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By XE Market Analysis June 11, 2020 7:15 am
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    XE Market Analysis: North America - Jun 11, 2020

    The dollar and yen rallied on a safe haven bid after a downbeat Fed provided the spark to catalyze a correction in asset markets. The narrow trade-weighted USD index posting a two-day high at 96.49, recouping from yesterday's three-month low at 95.98. The biggest loser out of the main currencies has been the risk-sensitive Australian dollar, which led underperformance in the commodity currency group. Both AUD-USD and AUD-JPY fell by around 1%, with the former printing a two-day low at 0.6906 and the latter pegging a nine-day low at 73.88. USD-CAD rallied by just over 0.5% in making a two-day peak at 1.3489. Oil and most other industrial commodity prices tumbled. Front-month WTI crude prices were showing a near 4% decline, as of the late London morning session, at $38.10. Stock markets in both Europe and Asia-Pacific have been a sea of red, while S&P 500 futures racked up a loss of over 1.5%. Central banks, having already set crisis-era levels of policy accommodation, now look to be on hold for the most part, while many assets, having rallied to pre-pandemic levels, are looking expensive amid an emerging consensus that the world economy make need several years to fully recovery from the economic damage that the coronavirus, lockdowns, social distancing and consumer behavioural changes have caused. There is also the risk of a delayed negative impact on major economies as government-buttressing schemes unwind later in the year, and the risk of there being a second wave of coronavirus infections (the r rate is already creeping back above 1, indicating an exponential spread, in several states in the U.S. and other areas in Europe and elsewhere).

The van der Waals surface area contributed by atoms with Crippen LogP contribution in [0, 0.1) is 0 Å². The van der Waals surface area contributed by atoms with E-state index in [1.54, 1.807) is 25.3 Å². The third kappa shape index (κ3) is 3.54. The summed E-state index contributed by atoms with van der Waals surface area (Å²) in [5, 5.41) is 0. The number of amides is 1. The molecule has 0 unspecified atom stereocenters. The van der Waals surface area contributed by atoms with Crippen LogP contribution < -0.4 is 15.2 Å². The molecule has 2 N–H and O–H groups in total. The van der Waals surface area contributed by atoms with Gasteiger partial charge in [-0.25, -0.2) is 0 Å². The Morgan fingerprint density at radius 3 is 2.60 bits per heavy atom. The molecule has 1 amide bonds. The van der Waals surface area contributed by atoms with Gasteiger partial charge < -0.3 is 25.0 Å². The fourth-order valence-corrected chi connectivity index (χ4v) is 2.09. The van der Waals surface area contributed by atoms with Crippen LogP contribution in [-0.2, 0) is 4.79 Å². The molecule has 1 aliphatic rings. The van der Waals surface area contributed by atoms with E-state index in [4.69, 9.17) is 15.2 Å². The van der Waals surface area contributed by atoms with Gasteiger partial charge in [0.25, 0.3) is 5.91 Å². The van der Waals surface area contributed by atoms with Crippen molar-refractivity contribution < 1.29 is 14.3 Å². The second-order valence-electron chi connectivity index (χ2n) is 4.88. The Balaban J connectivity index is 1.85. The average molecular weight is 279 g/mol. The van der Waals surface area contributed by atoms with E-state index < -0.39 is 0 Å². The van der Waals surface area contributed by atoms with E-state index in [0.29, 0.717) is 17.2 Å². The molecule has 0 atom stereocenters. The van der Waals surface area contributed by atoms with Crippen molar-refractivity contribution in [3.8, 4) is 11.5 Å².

[EUR, USD]
    EUR-USD has rebounded after earlier printing a low at 1.1326, printing a rebound high at 1.1401, which is near yesterday's three-month peak at 1.1423. The high yesterday which the culmination of a two-week-plus rally from sub-1.1000 levels. Once again, a broader directional shift in the dollar has been the dominant driver of EUR-USD. The U.S. currency has pared earlier gains, despite European equities and U.S. index futures showing quite sharp declines. A 10bp-plus narrowing in the 10-year U.S. T-note yield over the Bund benchmark yield over the last couple of days has given some strength to the bullish EUR-USD viewpoint, although safe haven demand for dollars could still upend this should the stock market correction persist. The bigger-picture focus remains economic reopenings on both sides of the Atlantic, and globally. There are risks ahead, which have the potential to return the dollar's role as a currency haven. One is the simple fact that economies aren't likely to fully recover under virus-containing social distancing rules and with the threat of there being renewed lockdown in the event there are second wave of coronavirus infections (the r rate is already creeping back above 1, indicating an exponential spread, in several states in the U.S. and other areas in Europe and elsewhere). Also, there is a risk that bankruptcies will soar once government business and pay support schemes fall away in the coming months, along with risks associated from U.S.-China tensions.

    [USD, JPY]